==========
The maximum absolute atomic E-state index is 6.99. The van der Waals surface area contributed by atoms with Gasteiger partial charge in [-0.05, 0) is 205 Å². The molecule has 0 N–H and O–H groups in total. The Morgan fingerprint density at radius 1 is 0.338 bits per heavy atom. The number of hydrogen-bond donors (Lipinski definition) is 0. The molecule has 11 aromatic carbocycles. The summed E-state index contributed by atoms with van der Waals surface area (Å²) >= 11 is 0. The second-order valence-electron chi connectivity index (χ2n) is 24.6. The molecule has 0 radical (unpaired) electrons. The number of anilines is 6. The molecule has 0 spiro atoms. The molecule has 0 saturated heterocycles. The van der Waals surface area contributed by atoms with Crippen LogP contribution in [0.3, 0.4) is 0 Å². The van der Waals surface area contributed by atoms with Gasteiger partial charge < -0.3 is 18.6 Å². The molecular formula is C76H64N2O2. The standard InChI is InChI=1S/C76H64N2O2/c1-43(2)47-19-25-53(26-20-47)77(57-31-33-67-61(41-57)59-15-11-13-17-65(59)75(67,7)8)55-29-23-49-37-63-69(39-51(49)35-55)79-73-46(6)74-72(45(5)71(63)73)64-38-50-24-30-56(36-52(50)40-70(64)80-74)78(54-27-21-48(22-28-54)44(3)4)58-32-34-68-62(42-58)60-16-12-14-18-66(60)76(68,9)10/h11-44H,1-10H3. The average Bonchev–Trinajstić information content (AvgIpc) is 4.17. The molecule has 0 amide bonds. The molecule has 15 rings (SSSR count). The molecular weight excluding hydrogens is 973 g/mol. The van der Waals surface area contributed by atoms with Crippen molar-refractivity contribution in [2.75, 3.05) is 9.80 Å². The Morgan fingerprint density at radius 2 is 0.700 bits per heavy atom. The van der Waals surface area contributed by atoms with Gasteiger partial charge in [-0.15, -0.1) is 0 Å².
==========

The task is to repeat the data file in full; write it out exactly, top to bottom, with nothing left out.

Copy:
The maximum absolute atomic E-state index is 6.99. The van der Waals surface area contributed by atoms with Gasteiger partial charge in [-0.05, 0) is 205 Å². The molecule has 0 N–H and O–H groups in total. The Morgan fingerprint density at radius 1 is 0.338 bits per heavy atom. The number of hydrogen-bond donors (Lipinski definition) is 0. The molecule has 11 aromatic carbocycles. The summed E-state index contributed by atoms with van der Waals surface area (Å²) >= 11 is 0. The second-order valence-electron chi connectivity index (χ2n) is 24.6. The molecule has 0 radical (unpaired) electrons. The number of anilines is 6. The molecule has 0 spiro atoms. The molecule has 0 saturated heterocycles. The van der Waals surface area contributed by atoms with Crippen LogP contribution in [0.3, 0.4) is 0 Å². The van der Waals surface area contributed by atoms with Gasteiger partial charge < -0.3 is 18.6 Å². The molecular formula is C76H64N2O2. The standard InChI is InChI=1S/C76H64N2O2/c1-43(2)47-19-25-53(26-20-47)77(57-31-33-67-61(41-57)59-15-11-13-17-65(59)75(67,7)8)55-29-23-49-37-63-69(39-51(49)35-55)79-73-46(6)74-72(45(5)71(63)73)64-38-50-24-30-56(36-52(50)40-70(64)80-74)78(54-27-21-48(22-28-54)44(3)4)58-32-34-68-62(42-58)60-16-12-14-18-66(60)76(68,9)10/h11-44H,1-10H3. The average Bonchev–Trinajstić information content (AvgIpc) is 4.17. The molecule has 0 amide bonds. The molecule has 15 rings (SSSR count). The molecular weight excluding hydrogens is 973 g/mol. The van der Waals surface area contributed by atoms with Crippen molar-refractivity contribution in [2.75, 3.05) is 9.80 Å². The Morgan fingerprint density at radius 2 is 0.700 bits per heavy atom. The van der Waals surface area contributed by atoms with Gasteiger partial charge in [-0.15, -0.1) is 0 Å².